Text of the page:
The Silver Screen — Mike Gildersleeve — 9th October 2017.

Mike Gildersleeve, a reg­u­lar vis­itor to our Probus, was brought up in Wembley in the 1950s, in a house with no Mod. Cons., but, they had a ‘wire­less’, then a Radiogram (ini­tially wind-up gramo­phone) and also they were within easy access of 24 cinemas, all now closed.

In 1950 there were only 300,000 TVs in the UK, so Mike reminded us of how he listened to The Goons, Dick Barton, Educating Archey, the Archers, and 78s of Mario Lanza…..

1953 was the water­shed for the TV revolu­tion, with the Coronation of Elizabeth II. Then came Muffin the Mule, the Flowerpot Men, ….. , etc, but the cinemas con­tin­ued to com­pete ever­more vig­or­ously, trying to under­mine the advance of TV.

In the USA in the early 1950s there were many more TVs in peoples’ homes, than in the UK, as they were not so affected by the cost WW2, but the chan­nels were always com­mer­cially influ­enced, with the advert­isers decid­ing what pro­grammes would be put on, to ensure the watch­ers didn’t switch off. The pro­grammes also were strictly cen­sored on sub­jects such as race, sex, viol­ence, drugs, reli­gion, and lan­guage etc.

However, films at the cinema tackled these taboo sub­jects, and cre­ated, bigger and bigger screens and better and better pro­duc­tions and present­a­tions, with Cinemascope, Technicolor and  Toddao, a really big screen inven­ted by Mike Todd, who was mar­ried to Liz Taylor.

Mike Todd made the most watched film ever, ‘Around the World in 80 Days’ with David Niven and Robert Newton, who died 2 weeks after film was compled due to alco­hol­ism. Other films tack­ling the taboos were ‘The Robe’ by 20th Century Fox, star­ring Jean Simmons, Victor Mature and Richard Burton. Other not­able films were ‘The Birdman of Alcatraz’ (Burt Lancaster), ’12 Angry Men’ (Henry Fonda), and films with Frank Sinatra, Bill Haley, Glenn Ford, Tony Curtis and Sidney Poitier, tack­ling race issues, booze, rock and roll and drugs.

James Stewart and Jeff Chandler were in a film which depic­ted the Indian not being the baddie for the first time. Up to that point they had always been the vil­lains.

Although 1957 saw the first decline in num­bers of cinem­a­goers, cinema held its own until Howard Hughes, who owned RKO Radio Pictures, sold all his lib­rary of RKO films to TV. Up to that point, the only films on TV had been films spe­cific­ally made for TV. The film stars in the cinema at that time were con­trac­ted to one studio, (hence the 24 stars around the ‘Paramount’ trade mark, they rep­res­en­ted the 24 stars on con­tract), and so they did not appear on TV, until Howard Hughes let the genie out of the bottle.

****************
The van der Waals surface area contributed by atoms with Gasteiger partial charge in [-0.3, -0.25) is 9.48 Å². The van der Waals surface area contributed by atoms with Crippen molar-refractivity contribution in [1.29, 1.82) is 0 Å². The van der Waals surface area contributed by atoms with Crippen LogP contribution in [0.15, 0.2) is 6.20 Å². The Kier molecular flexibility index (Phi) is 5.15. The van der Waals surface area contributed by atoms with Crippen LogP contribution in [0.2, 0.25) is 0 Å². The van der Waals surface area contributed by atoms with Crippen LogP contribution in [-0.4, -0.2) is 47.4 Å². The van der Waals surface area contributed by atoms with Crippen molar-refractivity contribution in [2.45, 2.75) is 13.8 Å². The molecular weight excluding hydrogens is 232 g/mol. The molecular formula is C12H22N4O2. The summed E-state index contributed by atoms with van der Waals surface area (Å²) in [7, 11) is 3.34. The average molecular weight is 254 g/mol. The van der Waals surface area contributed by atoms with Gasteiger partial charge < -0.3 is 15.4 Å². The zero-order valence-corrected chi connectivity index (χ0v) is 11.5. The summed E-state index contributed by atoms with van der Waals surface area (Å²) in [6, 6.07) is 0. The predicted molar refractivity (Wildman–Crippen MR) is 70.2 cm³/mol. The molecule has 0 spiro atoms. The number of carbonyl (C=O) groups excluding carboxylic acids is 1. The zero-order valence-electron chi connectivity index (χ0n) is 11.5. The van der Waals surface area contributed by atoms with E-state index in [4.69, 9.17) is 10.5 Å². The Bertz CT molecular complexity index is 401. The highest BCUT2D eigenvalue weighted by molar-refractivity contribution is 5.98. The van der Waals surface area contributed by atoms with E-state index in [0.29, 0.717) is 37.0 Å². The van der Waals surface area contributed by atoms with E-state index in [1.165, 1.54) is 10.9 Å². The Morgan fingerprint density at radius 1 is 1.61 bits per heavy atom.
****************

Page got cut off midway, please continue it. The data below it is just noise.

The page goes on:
All the big stu­dios of the time (MGM, Universal, Warner, United Artists, Columbia, RKO) have today morphed into other group­ings.

The biggest British studio at the time was J. Arthur Rank with the famous Bombardier Billy Wells on the  papier-mâché gong. Ealing Studios became syn­onym­ous with comedy and actors like Peter Sellars.  Pinewood Studios was built by Charles Boot, the father of Henry Boot of civil engin­eer­ing fame. They made ‘The Lady-killers’ and ‘I’m alright Jack’ amongst other not­able films.

The 1950s was also the golden era of cinema music­als like ‘Oklahoma’, ‘Singing in the Rain’, and ‘7 Brides for 7 Brothers’. War films and cowboy films aboun­ded. ‘Bridge over the River Kwai’ (Alec Guinness), ‘The Dam Busters’ and‘Reach for the Sky’ (Kenneth More), ‘High Noon’ (Gary Cooper and Grace Kelly who was everybody’s friend, except James Stewart).  ‘The Ten Commandments’ was the only film not to dis­play ‘The End’, but fin­ished by, ‘So it was writ­ten, so it shall be done’. ‘Ben Hur’ (Charlton Heston) was an epic film which cost $145m, whereas ‘From Here To Eternity’ cost $1m and was made in 6 weeks.

Mike then took us down memory lane, men­tion­ing a whole host of actors and act­resses who appeared on the cinema screen.   Marilyn Monroe in ‘Some Like It Hot’ with the immor­tal last line, “No one is per­fect.”) who died in1961.  Jack Hawkins who fought in WW2 and appeared in ‘The Cruel Sea’.  Dirk Bogarde who ori­gin­ally appeared with Jack Warner (Evenin’ All).  Norman Wisdom who was Knighted at 90. Maureen O’Hara who was John Wayne’s best friend because she was the only person who could drink him under the table. Montgomery Clift who had a crash, then took to booze and drugs.  Paul Newman, mar­ried to June Woodward, and got the indus­tries rasp­berry (Rassy) award with his first film, but 4 years later began to make hits and sub­sequently gave a lot of money to char­ity. Robert Mitchum who was a crim­inal. Shirley Maclean, still going, and whose brother is Warren Beatty. James Dean who only made 3 films and only ever saw one of them before he died. And many , many others……

Mike had to be stopped when he ran out of time. We hadn’t noticed.